In today's post I want to briefly discuss a computer vision paper which has caught my attention.
In the paper Recognizing Indoor Scenes, Quattoni and Torralba build a scene recognition system for categorizing indoor images. Instead of performing learning directly in descriptor space (such as the GIST over the entire image), the authors use a "distance-space" representation. An image is described by a vector of distances to a large number of scene prototypes. A scene prototype consists of a root feature (the global GIST) as well as features belonging to a small number of regions associated with the prototype. One example of such a prototype might be an office scene with a monitor region in the center of the image and a keyboard region below it -- however the ROIs (which can be thought of as parts of the scene) are often more abstract and do not neatly correspond to a single object.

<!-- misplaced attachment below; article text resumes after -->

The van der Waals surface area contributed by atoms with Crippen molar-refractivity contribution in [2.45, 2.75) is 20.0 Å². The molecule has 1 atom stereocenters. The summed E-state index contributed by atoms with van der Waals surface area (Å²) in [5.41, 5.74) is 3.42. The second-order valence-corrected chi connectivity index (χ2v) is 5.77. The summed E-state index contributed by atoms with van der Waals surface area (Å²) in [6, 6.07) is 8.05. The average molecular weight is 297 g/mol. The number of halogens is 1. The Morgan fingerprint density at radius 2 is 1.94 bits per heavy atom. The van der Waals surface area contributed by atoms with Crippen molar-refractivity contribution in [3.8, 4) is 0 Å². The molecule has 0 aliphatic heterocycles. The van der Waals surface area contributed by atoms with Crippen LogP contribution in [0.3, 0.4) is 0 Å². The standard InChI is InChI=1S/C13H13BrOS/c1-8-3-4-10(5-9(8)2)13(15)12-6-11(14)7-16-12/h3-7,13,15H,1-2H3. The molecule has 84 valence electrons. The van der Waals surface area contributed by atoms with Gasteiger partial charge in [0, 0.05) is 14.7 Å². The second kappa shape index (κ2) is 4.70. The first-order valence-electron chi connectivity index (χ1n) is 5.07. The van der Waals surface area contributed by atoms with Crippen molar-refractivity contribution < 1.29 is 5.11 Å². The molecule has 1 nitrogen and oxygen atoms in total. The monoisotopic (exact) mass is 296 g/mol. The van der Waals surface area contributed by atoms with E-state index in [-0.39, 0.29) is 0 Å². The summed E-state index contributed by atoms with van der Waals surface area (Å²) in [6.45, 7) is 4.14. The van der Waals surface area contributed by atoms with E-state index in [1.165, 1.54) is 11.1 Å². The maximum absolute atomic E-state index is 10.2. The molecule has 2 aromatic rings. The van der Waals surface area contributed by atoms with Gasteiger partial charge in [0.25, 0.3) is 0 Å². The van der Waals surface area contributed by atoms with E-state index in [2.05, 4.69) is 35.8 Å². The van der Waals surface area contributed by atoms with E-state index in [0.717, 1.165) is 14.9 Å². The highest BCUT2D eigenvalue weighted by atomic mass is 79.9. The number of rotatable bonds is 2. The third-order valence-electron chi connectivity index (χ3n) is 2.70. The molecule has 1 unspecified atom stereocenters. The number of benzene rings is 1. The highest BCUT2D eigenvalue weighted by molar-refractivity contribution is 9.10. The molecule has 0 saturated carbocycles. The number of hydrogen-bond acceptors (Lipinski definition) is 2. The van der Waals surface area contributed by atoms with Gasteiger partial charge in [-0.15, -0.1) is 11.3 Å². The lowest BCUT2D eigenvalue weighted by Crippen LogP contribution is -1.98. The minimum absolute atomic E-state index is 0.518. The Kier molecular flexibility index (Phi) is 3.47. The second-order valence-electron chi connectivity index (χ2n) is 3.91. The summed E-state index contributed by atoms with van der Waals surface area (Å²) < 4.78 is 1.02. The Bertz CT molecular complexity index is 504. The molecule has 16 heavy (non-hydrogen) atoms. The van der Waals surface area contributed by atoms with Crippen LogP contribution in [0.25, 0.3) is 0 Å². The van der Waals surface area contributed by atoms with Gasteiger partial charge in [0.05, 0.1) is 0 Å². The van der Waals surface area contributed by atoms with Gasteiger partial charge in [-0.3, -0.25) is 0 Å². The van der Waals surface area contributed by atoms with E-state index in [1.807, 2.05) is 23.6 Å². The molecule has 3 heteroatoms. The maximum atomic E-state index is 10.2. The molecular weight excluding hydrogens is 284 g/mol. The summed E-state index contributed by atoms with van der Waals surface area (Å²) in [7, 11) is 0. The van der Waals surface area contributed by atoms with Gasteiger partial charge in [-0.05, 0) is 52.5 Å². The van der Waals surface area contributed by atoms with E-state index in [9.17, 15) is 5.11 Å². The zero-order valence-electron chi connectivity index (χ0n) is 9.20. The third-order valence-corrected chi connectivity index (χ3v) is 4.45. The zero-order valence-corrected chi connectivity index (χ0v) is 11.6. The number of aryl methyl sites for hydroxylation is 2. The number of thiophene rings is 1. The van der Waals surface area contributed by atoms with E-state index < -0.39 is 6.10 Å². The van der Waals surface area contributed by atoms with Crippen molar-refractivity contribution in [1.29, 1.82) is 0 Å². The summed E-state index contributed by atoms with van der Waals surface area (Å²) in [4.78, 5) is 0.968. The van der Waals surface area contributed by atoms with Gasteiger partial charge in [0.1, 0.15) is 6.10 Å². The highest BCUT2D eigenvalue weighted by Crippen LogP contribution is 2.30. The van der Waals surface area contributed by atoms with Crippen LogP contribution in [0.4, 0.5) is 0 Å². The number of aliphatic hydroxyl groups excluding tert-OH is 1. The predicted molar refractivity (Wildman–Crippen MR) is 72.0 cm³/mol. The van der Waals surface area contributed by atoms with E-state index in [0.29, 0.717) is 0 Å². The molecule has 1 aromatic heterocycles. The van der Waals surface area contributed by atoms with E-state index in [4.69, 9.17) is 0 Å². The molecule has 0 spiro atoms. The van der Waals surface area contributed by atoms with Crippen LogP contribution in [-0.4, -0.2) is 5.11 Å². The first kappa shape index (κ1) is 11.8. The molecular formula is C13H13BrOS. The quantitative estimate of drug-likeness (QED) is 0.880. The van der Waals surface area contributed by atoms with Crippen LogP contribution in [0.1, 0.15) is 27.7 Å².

The learning problem (which is solved once per category) is then to find the internal parameters of each prototype as well as the per-class prototype distance weights which are used for classification. From a distance function learning point of view, it is rather interesting to see distances to many exemplars being used as opposed to the distance to a single focal exemplar.
Although the authors report results on the image categorization task it is worthwhile to ask if scene prototypes could be used for object localization. While it is easy to be the evil genius and devise an image that is unique enough such that it doesn't conform to any notion of a prototype, I wouldn't be surprised if 80% of the images we encounter on the internet conform to a few hundred scene prototypes. Of course the problem of learning such prototypes from data without prototype-labeling (which requires expert vision knowledge) is still open. Overall, I like the direction and ideas contained in this research paper and I'm looking forward to see how these ideas develop.